Remember That Silence Is Compliance

As I am writing this, the term #silenceiscompliance is trending in regards to frustrations with politicians not speaking up on some of the issues facing America today. Whether it is the situation with the flag and Colin Kaepernick or environmental issues such as the effects of straws in the environment, we now live in a society where consumers want their companies to take a stand, one way or the other. Even the candy company Skittles, had to issue a statement after the killing of Trayvon Martin by George Zimmerman. In this day and age, you do not want your company to be caught off guard by an issue that is quickly going viral. In the last year, Starbucks, Gucci, Macy’s, Home Depot, H&M, Sephora, Burberry, and so many other companies have found themselves the subject of backlash from issues such as racism, sexism, and other forms of discrimination. You want to make sure that your company is proactive in the face of controversy because the companies that are reactive tend to suffer the most criticism from the public (and stockholders by the way).

At the end of the day, we live in a society that is on the brink of something beautiful or on the brink of something disastrous. Your company should not wait to respond to issues regarding diversity and inclusion. I have not yet read a study saying that companies that are more diverse and celebrate its diversity are less profitable. Forbes, for example, reports that companies increase their revenue by as much as 19% when they embrace diversity. As the country becomes more diverse and the world becomes smaller, you owe it to your employees and your consumers to continually be ahead of the curve. As Dr. King stated, the time is always right to do right. If your company is strong in one or two of these areas, strengthen yourself in the third area. If your company is shaky in all three, there is no time like the present to fine tune your programs by working with experts in this area. If your company is proficient in all three, do not get comfortable, for as Zig Ziglar said, you can always better your best! Let’s GO!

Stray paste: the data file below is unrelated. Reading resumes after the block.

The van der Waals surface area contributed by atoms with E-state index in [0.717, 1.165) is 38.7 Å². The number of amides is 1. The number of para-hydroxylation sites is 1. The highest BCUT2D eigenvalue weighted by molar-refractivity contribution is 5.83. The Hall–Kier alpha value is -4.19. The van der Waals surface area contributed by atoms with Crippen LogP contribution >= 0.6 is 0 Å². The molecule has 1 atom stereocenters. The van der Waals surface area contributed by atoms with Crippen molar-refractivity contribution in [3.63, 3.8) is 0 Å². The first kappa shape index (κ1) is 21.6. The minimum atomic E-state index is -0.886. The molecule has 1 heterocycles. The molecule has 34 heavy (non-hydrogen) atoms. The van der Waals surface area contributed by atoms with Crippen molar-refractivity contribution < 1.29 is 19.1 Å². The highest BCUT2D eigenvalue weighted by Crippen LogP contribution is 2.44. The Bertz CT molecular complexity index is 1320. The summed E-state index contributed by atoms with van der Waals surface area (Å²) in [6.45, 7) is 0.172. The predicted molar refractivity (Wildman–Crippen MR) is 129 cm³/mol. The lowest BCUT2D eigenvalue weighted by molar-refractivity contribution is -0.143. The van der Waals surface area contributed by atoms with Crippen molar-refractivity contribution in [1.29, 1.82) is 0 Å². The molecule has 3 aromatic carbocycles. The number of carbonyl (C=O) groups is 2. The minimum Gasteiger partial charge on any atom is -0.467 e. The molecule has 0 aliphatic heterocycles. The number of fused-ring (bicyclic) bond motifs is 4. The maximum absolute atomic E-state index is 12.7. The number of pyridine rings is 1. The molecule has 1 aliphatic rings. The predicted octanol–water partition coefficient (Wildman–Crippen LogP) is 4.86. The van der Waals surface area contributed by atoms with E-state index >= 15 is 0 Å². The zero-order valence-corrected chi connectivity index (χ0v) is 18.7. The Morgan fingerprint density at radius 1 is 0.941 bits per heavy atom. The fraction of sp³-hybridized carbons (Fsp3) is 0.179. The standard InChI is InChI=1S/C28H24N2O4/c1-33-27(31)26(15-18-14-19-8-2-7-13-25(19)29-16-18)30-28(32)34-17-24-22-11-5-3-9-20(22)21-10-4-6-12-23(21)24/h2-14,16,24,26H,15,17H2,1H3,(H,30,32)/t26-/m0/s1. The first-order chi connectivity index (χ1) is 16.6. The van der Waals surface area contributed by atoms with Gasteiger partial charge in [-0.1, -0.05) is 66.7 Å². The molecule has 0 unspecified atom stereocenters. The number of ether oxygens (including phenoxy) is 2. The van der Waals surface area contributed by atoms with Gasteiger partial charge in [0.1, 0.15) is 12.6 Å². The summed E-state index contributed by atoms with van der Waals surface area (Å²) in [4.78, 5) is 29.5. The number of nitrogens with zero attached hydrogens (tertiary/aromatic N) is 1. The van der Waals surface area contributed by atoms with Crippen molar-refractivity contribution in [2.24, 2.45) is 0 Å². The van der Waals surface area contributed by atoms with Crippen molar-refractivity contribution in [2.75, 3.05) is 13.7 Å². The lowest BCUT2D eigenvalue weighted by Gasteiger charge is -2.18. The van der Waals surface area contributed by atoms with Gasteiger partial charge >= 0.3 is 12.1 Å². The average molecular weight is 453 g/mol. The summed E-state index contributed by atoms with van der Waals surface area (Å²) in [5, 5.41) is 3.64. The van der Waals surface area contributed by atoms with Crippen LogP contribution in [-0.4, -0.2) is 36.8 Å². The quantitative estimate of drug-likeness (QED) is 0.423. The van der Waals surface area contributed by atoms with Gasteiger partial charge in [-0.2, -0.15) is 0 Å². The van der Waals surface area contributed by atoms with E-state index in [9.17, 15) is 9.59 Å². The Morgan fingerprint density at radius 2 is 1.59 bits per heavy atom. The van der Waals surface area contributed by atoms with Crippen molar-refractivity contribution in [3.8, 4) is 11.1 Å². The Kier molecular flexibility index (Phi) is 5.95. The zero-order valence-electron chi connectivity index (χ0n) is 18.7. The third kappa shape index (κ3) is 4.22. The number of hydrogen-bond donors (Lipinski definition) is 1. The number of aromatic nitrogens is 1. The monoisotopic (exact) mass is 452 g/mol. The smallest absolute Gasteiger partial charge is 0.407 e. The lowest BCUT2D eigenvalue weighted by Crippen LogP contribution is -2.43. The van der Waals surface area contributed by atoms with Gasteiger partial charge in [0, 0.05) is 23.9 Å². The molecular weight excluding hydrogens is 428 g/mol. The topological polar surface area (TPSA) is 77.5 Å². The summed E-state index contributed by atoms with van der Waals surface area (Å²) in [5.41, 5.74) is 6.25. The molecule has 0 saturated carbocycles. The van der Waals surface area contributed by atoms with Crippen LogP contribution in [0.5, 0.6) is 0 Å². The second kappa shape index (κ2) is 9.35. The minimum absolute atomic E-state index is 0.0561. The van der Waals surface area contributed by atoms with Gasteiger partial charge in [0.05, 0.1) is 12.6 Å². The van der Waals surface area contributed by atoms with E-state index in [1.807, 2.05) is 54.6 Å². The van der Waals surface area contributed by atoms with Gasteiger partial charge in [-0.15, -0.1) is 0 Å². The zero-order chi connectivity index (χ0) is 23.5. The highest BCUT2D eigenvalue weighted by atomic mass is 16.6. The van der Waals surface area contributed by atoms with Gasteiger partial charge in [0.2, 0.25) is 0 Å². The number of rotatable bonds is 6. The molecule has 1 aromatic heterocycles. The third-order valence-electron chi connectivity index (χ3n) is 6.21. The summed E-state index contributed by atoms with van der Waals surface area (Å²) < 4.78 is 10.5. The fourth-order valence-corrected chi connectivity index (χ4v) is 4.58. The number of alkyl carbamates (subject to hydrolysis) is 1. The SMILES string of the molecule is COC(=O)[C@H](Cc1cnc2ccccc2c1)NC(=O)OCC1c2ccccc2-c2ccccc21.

JAY Z Is A Billionaire. What Will Black Boys In YOUR School TODAY Be Tomorrow?

I felt so inspired by what my teacher said,

Said I’d either be dead or be a reefer head

Not sure if that’s how adults should speak ta kids

Especially when the only thing I did was speak in class

JAY Z, So Ambitious (Blueprint 3, 2009)